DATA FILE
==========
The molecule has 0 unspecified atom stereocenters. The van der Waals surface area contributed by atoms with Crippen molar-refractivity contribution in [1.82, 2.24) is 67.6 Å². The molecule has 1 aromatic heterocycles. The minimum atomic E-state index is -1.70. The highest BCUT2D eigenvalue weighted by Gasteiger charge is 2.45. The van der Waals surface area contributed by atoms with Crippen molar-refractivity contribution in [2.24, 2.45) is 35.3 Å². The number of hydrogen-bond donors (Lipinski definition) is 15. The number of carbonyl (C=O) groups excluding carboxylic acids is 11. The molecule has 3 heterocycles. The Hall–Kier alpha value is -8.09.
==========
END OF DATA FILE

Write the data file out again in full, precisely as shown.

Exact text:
The molecule has 0 unspecified atom stereocenters. The van der Waals surface area contributed by atoms with Crippen molar-refractivity contribution in [1.82, 2.24) is 67.6 Å². The molecule has 1 aromatic heterocycles. The minimum atomic E-state index is -1.70. The highest BCUT2D eigenvalue weighted by Gasteiger charge is 2.45. The van der Waals surface area contributed by atoms with Crippen molar-refractivity contribution in [2.24, 2.45) is 35.3 Å². The number of hydrogen-bond donors (Lipinski definition) is 15. The number of carbonyl (C=O) groups excluding carboxylic acids is 11. The molecule has 3 heterocycles. The Hall–Kier alpha value is -8.09.